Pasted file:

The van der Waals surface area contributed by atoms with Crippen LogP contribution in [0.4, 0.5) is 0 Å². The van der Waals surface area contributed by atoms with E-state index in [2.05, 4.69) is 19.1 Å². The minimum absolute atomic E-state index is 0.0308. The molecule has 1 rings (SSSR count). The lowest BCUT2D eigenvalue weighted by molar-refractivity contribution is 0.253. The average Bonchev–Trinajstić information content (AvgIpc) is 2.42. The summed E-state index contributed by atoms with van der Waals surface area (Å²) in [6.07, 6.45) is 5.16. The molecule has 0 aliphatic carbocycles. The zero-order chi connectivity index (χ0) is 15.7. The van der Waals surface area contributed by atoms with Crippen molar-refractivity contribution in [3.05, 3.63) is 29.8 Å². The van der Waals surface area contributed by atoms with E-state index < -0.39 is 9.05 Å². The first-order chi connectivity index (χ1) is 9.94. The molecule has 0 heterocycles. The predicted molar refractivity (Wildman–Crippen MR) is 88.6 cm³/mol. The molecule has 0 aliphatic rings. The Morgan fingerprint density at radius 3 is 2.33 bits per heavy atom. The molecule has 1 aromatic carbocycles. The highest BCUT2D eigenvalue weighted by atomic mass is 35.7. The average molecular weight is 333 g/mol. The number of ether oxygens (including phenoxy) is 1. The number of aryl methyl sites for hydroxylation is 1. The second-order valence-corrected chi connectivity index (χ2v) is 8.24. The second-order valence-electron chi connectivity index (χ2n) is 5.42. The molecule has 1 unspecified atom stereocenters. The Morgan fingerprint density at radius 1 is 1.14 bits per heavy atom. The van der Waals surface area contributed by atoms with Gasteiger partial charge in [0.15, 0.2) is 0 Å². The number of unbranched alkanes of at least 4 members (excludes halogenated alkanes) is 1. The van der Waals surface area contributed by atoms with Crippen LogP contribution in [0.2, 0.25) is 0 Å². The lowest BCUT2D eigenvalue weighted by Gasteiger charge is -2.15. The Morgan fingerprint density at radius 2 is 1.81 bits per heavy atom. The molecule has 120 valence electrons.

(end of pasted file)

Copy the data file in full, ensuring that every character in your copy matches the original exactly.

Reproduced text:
The van der Waals surface area contributed by atoms with Crippen LogP contribution in [0.4, 0.5) is 0 Å². The van der Waals surface area contributed by atoms with E-state index in [2.05, 4.69) is 19.1 Å². The minimum absolute atomic E-state index is 0.0308. The molecule has 1 rings (SSSR count). The lowest BCUT2D eigenvalue weighted by molar-refractivity contribution is 0.253. The average Bonchev–Trinajstić information content (AvgIpc) is 2.42. The summed E-state index contributed by atoms with van der Waals surface area (Å²) in [6.07, 6.45) is 5.16. The molecule has 0 aliphatic carbocycles. The zero-order chi connectivity index (χ0) is 15.7. The van der Waals surface area contributed by atoms with Crippen molar-refractivity contribution in [3.05, 3.63) is 29.8 Å². The van der Waals surface area contributed by atoms with E-state index < -0.39 is 9.05 Å². The first-order chi connectivity index (χ1) is 9.94. The molecule has 0 heterocycles. The predicted molar refractivity (Wildman–Crippen MR) is 88.6 cm³/mol. The molecule has 0 aliphatic rings. The Morgan fingerprint density at radius 3 is 2.33 bits per heavy atom. The molecule has 1 aromatic carbocycles. The highest BCUT2D eigenvalue weighted by atomic mass is 35.7. The average molecular weight is 333 g/mol. The number of ether oxygens (including phenoxy) is 1. The number of aryl methyl sites for hydroxylation is 1. The second-order valence-corrected chi connectivity index (χ2v) is 8.24. The second-order valence-electron chi connectivity index (χ2n) is 5.42. The molecule has 1 unspecified atom stereocenters. The Morgan fingerprint density at radius 1 is 1.14 bits per heavy atom. The van der Waals surface area contributed by atoms with Gasteiger partial charge in [0.15, 0.2) is 0 Å². The number of unbranched alkanes of at least 4 members (excludes halogenated alkanes) is 1. The van der Waals surface area contributed by atoms with Crippen LogP contribution in [0.2, 0.25) is 0 Å². The lowest BCUT2D eigenvalue weighted by Gasteiger charge is -2.15. The Morgan fingerprint density at radius 2 is 1.81 bits per heavy atom. The molecule has 120 valence electrons.